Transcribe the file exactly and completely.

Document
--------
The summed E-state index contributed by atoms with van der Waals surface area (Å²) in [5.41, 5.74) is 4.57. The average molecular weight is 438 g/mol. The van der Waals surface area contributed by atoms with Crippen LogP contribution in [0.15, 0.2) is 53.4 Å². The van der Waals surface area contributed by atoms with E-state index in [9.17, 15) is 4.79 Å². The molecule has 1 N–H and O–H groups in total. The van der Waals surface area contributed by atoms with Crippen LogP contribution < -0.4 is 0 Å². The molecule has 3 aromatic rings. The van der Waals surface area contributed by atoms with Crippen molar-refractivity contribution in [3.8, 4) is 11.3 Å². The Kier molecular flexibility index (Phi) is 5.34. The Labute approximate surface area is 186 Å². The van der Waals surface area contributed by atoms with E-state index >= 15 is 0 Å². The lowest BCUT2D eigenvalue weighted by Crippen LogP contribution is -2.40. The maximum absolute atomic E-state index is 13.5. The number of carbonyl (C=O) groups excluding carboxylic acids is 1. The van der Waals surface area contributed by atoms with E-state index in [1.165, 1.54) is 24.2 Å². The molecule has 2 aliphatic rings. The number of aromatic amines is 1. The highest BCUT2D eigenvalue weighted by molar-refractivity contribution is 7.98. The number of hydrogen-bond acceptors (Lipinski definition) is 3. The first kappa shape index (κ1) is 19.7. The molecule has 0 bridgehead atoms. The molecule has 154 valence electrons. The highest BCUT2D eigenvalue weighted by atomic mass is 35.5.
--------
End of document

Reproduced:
The summed E-state index contributed by atoms with van der Waals surface area (Å²) in [5.41, 5.74) is 4.57. The average molecular weight is 438 g/mol. The van der Waals surface area contributed by atoms with Crippen LogP contribution in [0.15, 0.2) is 53.4 Å². The van der Waals surface area contributed by atoms with E-state index in [9.17, 15) is 4.79 Å². The molecule has 1 N–H and O–H groups in total. The van der Waals surface area contributed by atoms with Crippen LogP contribution < -0.4 is 0 Å². The molecule has 3 aromatic rings. The van der Waals surface area contributed by atoms with Crippen molar-refractivity contribution in [3.8, 4) is 11.3 Å². The Kier molecular flexibility index (Phi) is 5.34. The Labute approximate surface area is 186 Å². The van der Waals surface area contributed by atoms with E-state index >= 15 is 0 Å². The lowest BCUT2D eigenvalue weighted by Crippen LogP contribution is -2.40. The maximum absolute atomic E-state index is 13.5. The number of carbonyl (C=O) groups excluding carboxylic acids is 1. The van der Waals surface area contributed by atoms with E-state index in [1.165, 1.54) is 24.2 Å². The molecule has 2 aliphatic rings. The number of aromatic amines is 1. The highest BCUT2D eigenvalue weighted by molar-refractivity contribution is 7.98. The number of hydrogen-bond acceptors (Lipinski definition) is 3. The first kappa shape index (κ1) is 19.7. The molecule has 0 bridgehead atoms. The molecule has 154 valence electrons. The highest BCUT2D eigenvalue weighted by atomic mass is 35.5.